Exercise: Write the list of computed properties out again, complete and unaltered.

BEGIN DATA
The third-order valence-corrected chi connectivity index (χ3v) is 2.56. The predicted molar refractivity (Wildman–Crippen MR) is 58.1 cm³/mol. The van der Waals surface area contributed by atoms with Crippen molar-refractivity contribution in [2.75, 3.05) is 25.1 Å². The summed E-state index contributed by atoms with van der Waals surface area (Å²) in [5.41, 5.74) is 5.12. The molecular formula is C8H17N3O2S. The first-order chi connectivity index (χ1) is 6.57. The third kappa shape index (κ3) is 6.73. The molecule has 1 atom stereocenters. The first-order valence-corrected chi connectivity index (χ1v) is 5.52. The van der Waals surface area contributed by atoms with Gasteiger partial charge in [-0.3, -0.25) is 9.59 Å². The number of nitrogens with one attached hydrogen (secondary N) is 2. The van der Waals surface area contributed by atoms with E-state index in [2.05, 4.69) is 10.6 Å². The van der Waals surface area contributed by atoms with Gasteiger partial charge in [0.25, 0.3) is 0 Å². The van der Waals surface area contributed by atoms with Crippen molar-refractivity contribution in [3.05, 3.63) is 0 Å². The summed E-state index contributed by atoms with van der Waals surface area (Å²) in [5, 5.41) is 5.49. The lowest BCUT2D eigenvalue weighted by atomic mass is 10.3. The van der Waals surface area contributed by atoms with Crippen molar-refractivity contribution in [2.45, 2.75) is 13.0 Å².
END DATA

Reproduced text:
The third-order valence-corrected chi connectivity index (χ3v) is 2.56. The predicted molar refractivity (Wildman–Crippen MR) is 58.1 cm³/mol. The van der Waals surface area contributed by atoms with Crippen molar-refractivity contribution in [2.75, 3.05) is 25.1 Å². The summed E-state index contributed by atoms with van der Waals surface area (Å²) in [5.41, 5.74) is 5.12. The molecular formula is C8H17N3O2S. The first-order chi connectivity index (χ1) is 6.57. The third kappa shape index (κ3) is 6.73. The molecule has 1 atom stereocenters. The first-order valence-corrected chi connectivity index (χ1v) is 5.52. The van der Waals surface area contributed by atoms with Gasteiger partial charge in [-0.3, -0.25) is 9.59 Å². The number of nitrogens with one attached hydrogen (secondary N) is 2. The van der Waals surface area contributed by atoms with E-state index in [2.05, 4.69) is 10.6 Å². The van der Waals surface area contributed by atoms with Gasteiger partial charge in [0.25, 0.3) is 0 Å². The van der Waals surface area contributed by atoms with Crippen molar-refractivity contribution in [3.05, 3.63) is 0 Å². The summed E-state index contributed by atoms with van der Waals surface area (Å²) in [5, 5.41) is 5.49. The lowest BCUT2D eigenvalue weighted by atomic mass is 10.3. The van der Waals surface area contributed by atoms with Crippen molar-refractivity contribution in [2.45, 2.75) is 13.0 Å².